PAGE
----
Most importantly: anxiety is treatable. You will get through this. This will pass. Let this be an opportunity for personal growth. Get therapy and don’t be ashamed. Also, know that there are emergency anxiety hotlines that you can call. I understand myself so much better and have a new sense of internal strength and confidence after having this experience and, honestly, I wouldn’t change anything about it, even though this has been the hardest time of my life.”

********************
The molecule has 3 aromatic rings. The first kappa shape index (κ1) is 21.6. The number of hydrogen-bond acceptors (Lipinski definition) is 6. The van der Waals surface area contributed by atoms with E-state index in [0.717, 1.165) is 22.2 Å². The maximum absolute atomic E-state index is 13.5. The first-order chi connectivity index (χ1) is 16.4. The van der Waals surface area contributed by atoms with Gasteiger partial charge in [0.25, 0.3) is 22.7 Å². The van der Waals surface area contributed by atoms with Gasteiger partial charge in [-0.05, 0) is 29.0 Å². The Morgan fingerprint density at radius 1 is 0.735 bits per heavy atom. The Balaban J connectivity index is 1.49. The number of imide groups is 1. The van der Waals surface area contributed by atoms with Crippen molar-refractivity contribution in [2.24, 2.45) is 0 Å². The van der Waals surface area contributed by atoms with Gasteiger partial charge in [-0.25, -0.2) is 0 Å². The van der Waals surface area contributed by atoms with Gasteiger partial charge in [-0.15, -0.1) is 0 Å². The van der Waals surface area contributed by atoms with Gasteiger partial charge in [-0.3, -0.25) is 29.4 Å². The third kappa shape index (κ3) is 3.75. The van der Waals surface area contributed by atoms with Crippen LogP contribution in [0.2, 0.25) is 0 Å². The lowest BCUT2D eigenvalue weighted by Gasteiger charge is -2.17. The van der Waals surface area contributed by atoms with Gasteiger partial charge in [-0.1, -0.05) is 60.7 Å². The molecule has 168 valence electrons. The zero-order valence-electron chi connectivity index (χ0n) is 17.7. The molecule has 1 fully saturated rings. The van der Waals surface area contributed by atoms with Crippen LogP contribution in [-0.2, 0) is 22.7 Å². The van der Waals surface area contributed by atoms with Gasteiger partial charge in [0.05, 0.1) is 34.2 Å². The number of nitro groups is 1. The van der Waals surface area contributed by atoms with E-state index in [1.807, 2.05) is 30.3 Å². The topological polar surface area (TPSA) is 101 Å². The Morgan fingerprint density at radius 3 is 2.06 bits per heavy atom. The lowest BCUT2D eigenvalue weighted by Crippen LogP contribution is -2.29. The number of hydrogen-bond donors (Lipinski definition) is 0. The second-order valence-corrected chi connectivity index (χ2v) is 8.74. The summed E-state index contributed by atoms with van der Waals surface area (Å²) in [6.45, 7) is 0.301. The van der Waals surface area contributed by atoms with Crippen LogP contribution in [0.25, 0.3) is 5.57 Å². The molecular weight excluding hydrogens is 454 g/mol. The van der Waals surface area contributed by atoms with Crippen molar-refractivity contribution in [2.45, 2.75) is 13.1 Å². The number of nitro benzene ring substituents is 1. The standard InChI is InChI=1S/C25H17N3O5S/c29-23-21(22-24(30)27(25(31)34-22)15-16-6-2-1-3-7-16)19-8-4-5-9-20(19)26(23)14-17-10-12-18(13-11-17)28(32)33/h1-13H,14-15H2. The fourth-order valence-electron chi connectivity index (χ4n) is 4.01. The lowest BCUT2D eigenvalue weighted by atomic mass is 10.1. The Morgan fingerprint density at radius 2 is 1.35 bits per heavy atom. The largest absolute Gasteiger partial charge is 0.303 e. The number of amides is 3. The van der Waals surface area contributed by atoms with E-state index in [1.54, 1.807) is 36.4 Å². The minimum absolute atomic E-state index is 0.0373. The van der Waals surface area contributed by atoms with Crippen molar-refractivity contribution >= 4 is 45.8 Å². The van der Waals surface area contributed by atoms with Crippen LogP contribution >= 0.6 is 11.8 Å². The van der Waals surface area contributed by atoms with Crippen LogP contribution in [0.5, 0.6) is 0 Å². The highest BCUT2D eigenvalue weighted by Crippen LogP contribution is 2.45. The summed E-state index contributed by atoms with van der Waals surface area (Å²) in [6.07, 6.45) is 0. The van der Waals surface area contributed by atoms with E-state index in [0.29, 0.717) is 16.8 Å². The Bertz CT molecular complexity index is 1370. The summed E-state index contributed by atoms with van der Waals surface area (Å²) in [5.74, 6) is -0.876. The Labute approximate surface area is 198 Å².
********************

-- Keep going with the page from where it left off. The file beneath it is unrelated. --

Bluecashmere. “While I don’t believe that this book is “a lot of mumbo-jumbo” as one reviewer says, it is a major question as to whom this book is aimed. It gives a concise and clear account of the role of the amygdala and the cortex in determining states of anxiety. Were it offered as a straight forward textbook for would be neurologists, the scientific content would be most valuable. However, the sub-title claims that this book will help those of us who suffer from anxiety “to use the neuroscience of fear to end anxiety, panic and worry.”